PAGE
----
Former state liquor-control bosses Dennis Kellen and Earl Dorius will not face charges connected to their business dealings while directing the Utah Department of Alcoholic Beverage Control, prosecutors said Friday.
Legislative auditors had called for a criminal probe of Kellen, whose department did business with his son, and Dorius, who acknowledged accepting free dinners from a liquor licensee.
Dennis Kellen » Former liquor director resigned last year amid allegations his department did business with Kellen’s son
Earl Dorius » Ex-liquor division director resigned in March after reports surfaced he accepted free dinners from a licensee
Prosecutors » Say men’s actions were contrary to the public interest but not criminal
Prosecutors said that although the actions were not in the public’s interest, investigators found no evidence of criminal intent or that either man personally profited from the transactions during their tenure at the agency that oversees the state liquor monopoly.
Kellen and Dorius were among seven top liquor-control executives who either resigned or were fired in the wake of several audits critical of management practices, administrative perks and bookkeeping irregularities at the department, which has annual operating revenue of more than $320 million.
"While the degree and magnitude of disregard for standard accounting procedures or best-business practices was egregious and appalling, there is insufficient basis to conclude that any employees of DABC intentionally caused or received personal gain for any person," said Chief Criminal Deputy Kirk Torgensen. "Sloppy bookkeeping and lax procurement procedures are certainly contrary to the public interest, but are not crimes in this case."
A single investigation of the embattled department is continuing, this one involving the privately run liquor outlet in the Ogden Valley town of Eden. The store operator left $300,000 in outstanding debts to the state after the outlet was shut down. Auditors faulted the DABC for continuing to ship liquor to the outlet for several months, despite the store’s mounting bills. The outlet was closed in July 2010, and has not reopened.
Constance White, a member of the board that oversees the DABC, said the end of the criminal investigation signals "a new day for the department. We all want to learn from past experiences, and we are attempting to put into effect the recommendations of the legislative auditors. We’re moving forward."
Through spokeswoman Ally Isom, Gov. Gary Herbert said "we are confident that statutory changes passed by the Legislature have put in place safeguards to ensure DABC employees follow state law and policy." Among the changes, the DABC board has been expanded from five to seven members — although one slot remains open because of disagreements between the governor’s office and Senate leaders.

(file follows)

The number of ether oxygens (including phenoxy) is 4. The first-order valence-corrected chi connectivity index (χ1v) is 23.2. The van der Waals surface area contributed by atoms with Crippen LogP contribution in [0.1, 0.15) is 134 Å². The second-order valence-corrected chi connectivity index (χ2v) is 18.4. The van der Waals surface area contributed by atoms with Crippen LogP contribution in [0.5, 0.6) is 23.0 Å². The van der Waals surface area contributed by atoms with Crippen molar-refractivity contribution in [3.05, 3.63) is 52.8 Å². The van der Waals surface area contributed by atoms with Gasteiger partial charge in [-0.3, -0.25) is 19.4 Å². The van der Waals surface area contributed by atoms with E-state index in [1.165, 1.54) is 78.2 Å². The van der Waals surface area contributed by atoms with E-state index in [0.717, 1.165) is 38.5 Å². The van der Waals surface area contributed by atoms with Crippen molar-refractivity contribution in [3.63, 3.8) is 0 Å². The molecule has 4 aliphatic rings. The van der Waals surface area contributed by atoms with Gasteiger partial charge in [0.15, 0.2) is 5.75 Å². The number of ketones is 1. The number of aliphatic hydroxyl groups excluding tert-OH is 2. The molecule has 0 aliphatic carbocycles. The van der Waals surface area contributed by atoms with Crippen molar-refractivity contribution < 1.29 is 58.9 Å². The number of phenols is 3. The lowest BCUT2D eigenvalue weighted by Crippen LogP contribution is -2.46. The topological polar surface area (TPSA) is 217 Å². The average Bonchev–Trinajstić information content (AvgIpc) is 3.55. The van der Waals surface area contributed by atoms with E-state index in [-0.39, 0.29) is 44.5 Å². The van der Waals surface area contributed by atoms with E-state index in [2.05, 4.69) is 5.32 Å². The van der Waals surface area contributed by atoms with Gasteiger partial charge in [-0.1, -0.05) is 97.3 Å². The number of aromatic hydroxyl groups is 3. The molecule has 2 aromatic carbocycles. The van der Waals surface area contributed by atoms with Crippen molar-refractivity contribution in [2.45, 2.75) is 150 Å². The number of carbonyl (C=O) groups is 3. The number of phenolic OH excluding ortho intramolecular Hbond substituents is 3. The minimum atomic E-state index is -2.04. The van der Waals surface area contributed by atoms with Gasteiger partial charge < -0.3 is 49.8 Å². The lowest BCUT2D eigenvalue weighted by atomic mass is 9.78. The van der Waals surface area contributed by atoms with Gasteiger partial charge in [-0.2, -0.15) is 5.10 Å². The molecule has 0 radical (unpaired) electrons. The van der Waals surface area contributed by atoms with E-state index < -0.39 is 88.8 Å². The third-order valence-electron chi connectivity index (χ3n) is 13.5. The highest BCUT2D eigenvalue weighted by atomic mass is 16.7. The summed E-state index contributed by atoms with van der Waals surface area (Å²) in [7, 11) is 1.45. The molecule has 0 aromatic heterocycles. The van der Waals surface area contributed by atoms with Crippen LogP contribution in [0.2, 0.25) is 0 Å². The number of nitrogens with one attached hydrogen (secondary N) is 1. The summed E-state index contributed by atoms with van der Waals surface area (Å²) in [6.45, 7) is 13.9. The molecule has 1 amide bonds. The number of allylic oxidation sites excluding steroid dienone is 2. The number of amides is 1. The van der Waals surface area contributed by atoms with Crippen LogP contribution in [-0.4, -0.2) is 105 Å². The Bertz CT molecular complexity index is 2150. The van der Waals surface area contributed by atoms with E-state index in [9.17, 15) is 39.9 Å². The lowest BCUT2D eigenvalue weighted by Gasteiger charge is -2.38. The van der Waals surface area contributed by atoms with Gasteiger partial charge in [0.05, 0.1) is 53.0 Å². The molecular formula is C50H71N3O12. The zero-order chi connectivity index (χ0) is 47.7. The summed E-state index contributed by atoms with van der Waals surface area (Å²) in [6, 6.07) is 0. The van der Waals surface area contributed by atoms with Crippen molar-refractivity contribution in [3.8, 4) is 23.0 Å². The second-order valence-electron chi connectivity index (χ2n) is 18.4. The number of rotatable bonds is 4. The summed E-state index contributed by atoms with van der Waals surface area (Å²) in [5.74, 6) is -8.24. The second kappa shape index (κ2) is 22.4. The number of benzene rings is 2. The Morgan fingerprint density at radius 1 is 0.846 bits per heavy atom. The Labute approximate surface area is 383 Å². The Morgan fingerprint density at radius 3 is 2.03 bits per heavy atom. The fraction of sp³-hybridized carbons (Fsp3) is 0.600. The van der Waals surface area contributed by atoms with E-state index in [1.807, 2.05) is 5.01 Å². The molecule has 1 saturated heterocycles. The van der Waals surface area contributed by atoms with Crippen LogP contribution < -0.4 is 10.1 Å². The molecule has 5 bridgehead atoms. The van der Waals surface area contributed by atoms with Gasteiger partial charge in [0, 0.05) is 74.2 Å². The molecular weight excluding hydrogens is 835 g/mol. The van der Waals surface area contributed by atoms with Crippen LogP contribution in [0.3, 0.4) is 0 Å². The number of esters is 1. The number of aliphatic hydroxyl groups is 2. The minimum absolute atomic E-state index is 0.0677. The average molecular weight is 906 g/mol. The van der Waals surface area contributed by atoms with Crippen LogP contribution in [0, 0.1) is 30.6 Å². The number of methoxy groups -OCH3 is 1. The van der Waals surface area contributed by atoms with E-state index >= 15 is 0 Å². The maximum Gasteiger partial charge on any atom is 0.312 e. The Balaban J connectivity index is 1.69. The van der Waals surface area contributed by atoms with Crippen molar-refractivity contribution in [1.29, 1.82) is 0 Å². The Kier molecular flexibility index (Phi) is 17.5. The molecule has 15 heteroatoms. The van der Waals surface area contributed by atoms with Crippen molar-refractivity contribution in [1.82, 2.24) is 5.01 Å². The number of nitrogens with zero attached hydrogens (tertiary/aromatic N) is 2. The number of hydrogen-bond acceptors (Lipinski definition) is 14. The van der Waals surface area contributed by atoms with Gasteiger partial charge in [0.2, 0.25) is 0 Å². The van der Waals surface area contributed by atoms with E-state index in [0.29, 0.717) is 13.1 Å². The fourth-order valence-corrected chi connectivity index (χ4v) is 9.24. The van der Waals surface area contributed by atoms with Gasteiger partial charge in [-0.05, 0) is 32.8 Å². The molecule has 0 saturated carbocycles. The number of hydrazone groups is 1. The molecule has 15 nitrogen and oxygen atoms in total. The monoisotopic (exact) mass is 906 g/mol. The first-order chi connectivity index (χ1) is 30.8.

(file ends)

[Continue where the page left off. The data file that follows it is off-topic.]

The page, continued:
Sen. John Valentine, R-Orem, said he was satisfied with prosecutors’ findings. He added he has met with recently appointed DABC director Salvador Petilos and other new top executives, "and I’m impressed with their willingness to adhere to state laws and the spirit of state ethics laws."
In August 2011, Gov. Herbert had called for Kellen’s resignation after audits revealed that the liquor department, under his control, failed to get competitive bids and then paid premium prices for supplies, equipment and services provided exclusively by Flexpak, a Woods Cross-based company owned by Kellen’s son.
Kellen also could not be reached for comment Friday, and son Brian Kellen did not return a telephone call.
Flexpak has received more than $456,000 in payments from the state since July 2008, according to records. That includes more than 250 purchases from Flexpak since July 2009 for just under $1,000 each, including, in some instances, three or four payments a day, which could have been a violation of state purchasing law, auditors said.
Under Utah law, agency directors have discretion to make purchases under $1,000 without getting other quotes or bids.
Kellen, 70, had been the DABC’s deputy director for 32 years before being appointed director in 2007.
Compliance director Dorius, 65, resigned in March amid reports that he accepted free dinners from a licensee who owns eight establishments, each holding a different liquor permit. Dorius did not return a phone call Friday for comment.
Assistant Attorney General Scott Reed said investigators failed to uncover evidence that Dorius gave special consideration to the friend who had given him the dinner gift cards. The two men had known each other for years, said Reed, and the gifts came during times of a death, marriage or holiday.
Before joining the department 22 years ago, Dorius was best known for prosecuting murder cases as an assistant attorney general, including that of convicted killer Gary Gilmore, who in 1977 became the first person executed in the United States a decade after the U.S. Supreme Court effectively put death penalty statutes on hold.
Dorius also contested the appeals of Pierre Dale Selby, executed for his 1974 involvement in the brutal murders of three people inside the Hi-Fi Shop in Ogden.
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